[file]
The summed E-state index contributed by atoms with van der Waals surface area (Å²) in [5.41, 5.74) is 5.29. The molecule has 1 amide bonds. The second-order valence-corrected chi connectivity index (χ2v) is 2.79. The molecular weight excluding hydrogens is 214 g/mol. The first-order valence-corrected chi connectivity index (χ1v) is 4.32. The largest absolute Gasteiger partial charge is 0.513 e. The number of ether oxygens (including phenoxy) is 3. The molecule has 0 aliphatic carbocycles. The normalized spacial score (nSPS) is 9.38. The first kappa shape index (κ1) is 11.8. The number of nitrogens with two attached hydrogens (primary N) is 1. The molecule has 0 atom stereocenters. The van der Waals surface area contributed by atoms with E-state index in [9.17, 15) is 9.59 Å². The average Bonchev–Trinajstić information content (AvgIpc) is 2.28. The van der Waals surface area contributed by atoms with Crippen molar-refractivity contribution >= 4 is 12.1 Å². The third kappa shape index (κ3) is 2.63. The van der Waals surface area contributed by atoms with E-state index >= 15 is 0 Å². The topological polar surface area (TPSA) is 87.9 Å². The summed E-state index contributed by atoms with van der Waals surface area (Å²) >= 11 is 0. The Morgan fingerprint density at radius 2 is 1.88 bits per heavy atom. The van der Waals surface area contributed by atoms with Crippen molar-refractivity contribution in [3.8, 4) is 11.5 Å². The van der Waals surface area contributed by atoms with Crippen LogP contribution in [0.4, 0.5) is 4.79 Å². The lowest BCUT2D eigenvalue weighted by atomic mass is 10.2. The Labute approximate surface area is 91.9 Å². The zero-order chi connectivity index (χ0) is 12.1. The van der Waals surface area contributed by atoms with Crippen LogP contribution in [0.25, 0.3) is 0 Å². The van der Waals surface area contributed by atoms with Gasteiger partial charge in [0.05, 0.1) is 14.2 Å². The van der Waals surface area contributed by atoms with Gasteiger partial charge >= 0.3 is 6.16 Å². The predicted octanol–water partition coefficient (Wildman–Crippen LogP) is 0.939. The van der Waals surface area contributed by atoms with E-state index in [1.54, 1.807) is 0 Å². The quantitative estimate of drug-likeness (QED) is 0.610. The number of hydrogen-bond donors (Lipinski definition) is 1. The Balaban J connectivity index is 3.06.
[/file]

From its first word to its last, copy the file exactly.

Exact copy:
The summed E-state index contributed by atoms with van der Waals surface area (Å²) in [5.41, 5.74) is 5.29. The molecule has 1 amide bonds. The second-order valence-corrected chi connectivity index (χ2v) is 2.79. The molecular weight excluding hydrogens is 214 g/mol. The first-order valence-corrected chi connectivity index (χ1v) is 4.32. The largest absolute Gasteiger partial charge is 0.513 e. The number of ether oxygens (including phenoxy) is 3. The molecule has 0 aliphatic carbocycles. The normalized spacial score (nSPS) is 9.38. The first kappa shape index (κ1) is 11.8. The number of nitrogens with two attached hydrogens (primary N) is 1. The molecule has 0 atom stereocenters. The van der Waals surface area contributed by atoms with E-state index in [9.17, 15) is 9.59 Å². The average Bonchev–Trinajstić information content (AvgIpc) is 2.28. The van der Waals surface area contributed by atoms with Crippen molar-refractivity contribution >= 4 is 12.1 Å². The third kappa shape index (κ3) is 2.63. The van der Waals surface area contributed by atoms with E-state index >= 15 is 0 Å². The topological polar surface area (TPSA) is 87.9 Å². The summed E-state index contributed by atoms with van der Waals surface area (Å²) >= 11 is 0. The Morgan fingerprint density at radius 2 is 1.88 bits per heavy atom. The van der Waals surface area contributed by atoms with Crippen molar-refractivity contribution in [3.8, 4) is 11.5 Å². The van der Waals surface area contributed by atoms with Crippen LogP contribution in [0.4, 0.5) is 4.79 Å². The lowest BCUT2D eigenvalue weighted by atomic mass is 10.2. The Labute approximate surface area is 91.9 Å². The zero-order chi connectivity index (χ0) is 12.1. The van der Waals surface area contributed by atoms with Crippen LogP contribution in [0.25, 0.3) is 0 Å². The van der Waals surface area contributed by atoms with Gasteiger partial charge in [0.05, 0.1) is 14.2 Å². The van der Waals surface area contributed by atoms with Gasteiger partial charge >= 0.3 is 6.16 Å². The predicted octanol–water partition coefficient (Wildman–Crippen LogP) is 0.939. The van der Waals surface area contributed by atoms with E-state index in [1.54, 1.807) is 0 Å². The quantitative estimate of drug-likeness (QED) is 0.610. The number of hydrogen-bond donors (Lipinski definition) is 1. The Balaban J connectivity index is 3.06.